Advent Calendars - Traditions and Modern Trends
Advent calendars have become a staple tradition of Christmas, helping us to count down the days from the 1st to the 25th December. Since their invention, they have evolved from having little doors which concealed a picture or a bible verse and now include gifts such as alcohol, makeup, or even cheese.
The first printed calendar in Germany
German-born Gerhard Lang is considered to be the producer of the first printed Advent calendar in the early 1900s. However, with the outbreak of World War II, cardboard became rationed in Germany and Lang was forced to close down his business in the 1930s.
After the war, Richard Sellmer of Stuttgart created a calendar based on a more traditional winter town scene. It was called “The Little Lown”.
It was forbidden to produce calendars with pictures at the time. Instead, the Nazis produced their own version of an Advent calendar – a pamphlet which included images with swastikas and tanks being blown up.
By 1946, Sellmer had taken up commercial production of Advent calendars and was producing them en masse. In the 1950s, his calendars were exported to the US and had become more affordable.
The first advent calendars in the UK were gifts from Germany or Scandinavia or brought in by immigrants. In the wake of the Second World War, there were examples of them being sent to Britain as tokens of friendship from communities on the continent. By 1956, they were being commercially produced and advertised here. Their novelty is indicated by the explanations of what they actually were.
Online retailer Alpen Schatz is one place where you can find traditional German advent calendars made in the tradition of German craftsmanship. Nowadays, the prevalent trend for German advent calendars is chocolate as this is what both men and women would like to find in the calendars' compartments. Women also prefer cosmetics and small individually wrapped gifts while men would like to have their advent calendars filled with products such as beverages, toys, and even tools.
Advent Calendars Come to the UK
The 1950s was an important decade for the development of the British Christmas. It saw the first mass wave of working-class affluence and many parents wanted to give their children what they had never had. Spending on presents rose dramatically and traditions such as Christmas trees, which had previously been concentrated amongst the middle class, spread across the social scale.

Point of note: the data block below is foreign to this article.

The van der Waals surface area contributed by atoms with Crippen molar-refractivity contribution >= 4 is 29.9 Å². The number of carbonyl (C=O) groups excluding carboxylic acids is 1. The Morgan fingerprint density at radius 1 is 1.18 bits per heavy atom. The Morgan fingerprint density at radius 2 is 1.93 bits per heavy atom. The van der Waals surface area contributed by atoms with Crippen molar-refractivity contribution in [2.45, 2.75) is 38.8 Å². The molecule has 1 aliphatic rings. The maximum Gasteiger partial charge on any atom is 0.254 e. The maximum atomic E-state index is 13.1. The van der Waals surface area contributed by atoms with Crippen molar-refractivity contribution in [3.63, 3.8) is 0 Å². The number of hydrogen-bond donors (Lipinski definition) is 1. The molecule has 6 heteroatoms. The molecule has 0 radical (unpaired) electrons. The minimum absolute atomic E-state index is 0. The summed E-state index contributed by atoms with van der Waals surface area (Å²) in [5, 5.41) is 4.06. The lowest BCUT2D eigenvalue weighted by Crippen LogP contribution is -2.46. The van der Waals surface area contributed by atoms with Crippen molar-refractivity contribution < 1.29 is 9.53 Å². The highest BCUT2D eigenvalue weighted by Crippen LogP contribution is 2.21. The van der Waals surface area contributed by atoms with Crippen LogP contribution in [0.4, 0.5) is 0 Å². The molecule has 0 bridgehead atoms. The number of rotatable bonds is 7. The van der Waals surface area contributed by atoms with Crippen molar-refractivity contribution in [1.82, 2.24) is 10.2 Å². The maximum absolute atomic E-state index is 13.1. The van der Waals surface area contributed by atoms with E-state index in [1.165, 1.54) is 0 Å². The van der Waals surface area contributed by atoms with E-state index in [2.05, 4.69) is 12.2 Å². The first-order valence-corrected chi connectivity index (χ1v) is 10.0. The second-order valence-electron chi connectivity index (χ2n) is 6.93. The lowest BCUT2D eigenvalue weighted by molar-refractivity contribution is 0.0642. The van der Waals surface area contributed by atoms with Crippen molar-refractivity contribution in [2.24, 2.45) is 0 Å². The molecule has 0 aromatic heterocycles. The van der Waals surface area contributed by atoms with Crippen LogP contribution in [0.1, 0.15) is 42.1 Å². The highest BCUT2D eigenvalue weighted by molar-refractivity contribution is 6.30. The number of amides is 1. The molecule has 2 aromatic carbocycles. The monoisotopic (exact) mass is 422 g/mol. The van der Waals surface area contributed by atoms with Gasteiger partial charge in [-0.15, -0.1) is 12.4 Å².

The appeal of the Advent calendar was rooted in how it framed and shaped the anticipation of Christmas. Whereas Christmas day was the beginning of the religious festival, since the late Victorian period shopping and other preparations had shifted the secular focus to the weeks before the big day. The enjoyment that children derived from this anticipation was a significant reward and motive for parents’ spending and the Advent calendar simply gave some shape to a feeling already there.
Chocolate advent calendars were being made in the UK in the 1950s and 60s but do not seem to have caught on and right through into the 1980s the standard British calendar was a cardboard sheet of festive images with a picture of the nativity scene on the 24th, its last day. Cadbury’s did not manufacture its first chocolate calendar until 1971 and did not put them into continuous production until 1993. The fact that it was not until the 1990s that chocolate calendars became the norm is evidence of both how quickly new traditions can become established and how recent some of our Christmas practices actually are.
Nowadays, chocolate, tea, and cosmetics advent calendars are one of the most sought-after items across UK online stores during holiday seasons but there are all kinds of differently-themed calendars, such as LEGO, Marvel, and even James Bond. If you want to get some authentic UK calendars for yourself or as a gift, you can shop at UK online stores and use forward2me to have them delivered to your doorstep.
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It is tempting to see the move to giving children a chocolate every day as another sign of the commercialisation of Christmas and ever growing levels of festive consumption. The emergence in the past few years of luxurious calendars with toys and even food, drink and gifts aimed at adults has added to this sense and led to accusations that religious ideas are being ‘trampled on and colonised’.
The classic advent calendar has 24 or 25 windows that you prise open to reveal a small chocolate behind each one – sometimes a larger one for Christmas Eve or Christmas Day, or a couple of miscellaneous days along the way. The chocolate will be in a Christmassy shape, whether that’s a present, a reindeer, or something a bit more obscure like a candy cane (which doesn’t normally lend itself well to the square shape of the chocolates).
- Cadbury dairy milk advent calendar
- Marks & Spencer Percy pig advent calendar
- The Body Shop advent calendar
- The M&S amazing solar system advent calendar
- The Liberty beauty advent calendar
- Penhaligon’s Advent Calendar
- Twinings Superblends Advent Calendar
Japanese Advent Calendars
Japanese Christmas Advent Calendars are also one thing you want to look forward to for the December holiday season. They consist of 25 special boxes that you can open each day for some little surprises. This makes the countdown to Christmas more exciting as you don't know what's inside the box. So, the closer it gets to Christmas big day, the more excited you or the kids are about opening and finishing up the advent calendar.
However, these advent calendars are sold out early, making it hard for the buyers to get them the closer it gets to December. And this is one reason for most brands to launch their best advent calendar 2 or 3 months before December for pre-order.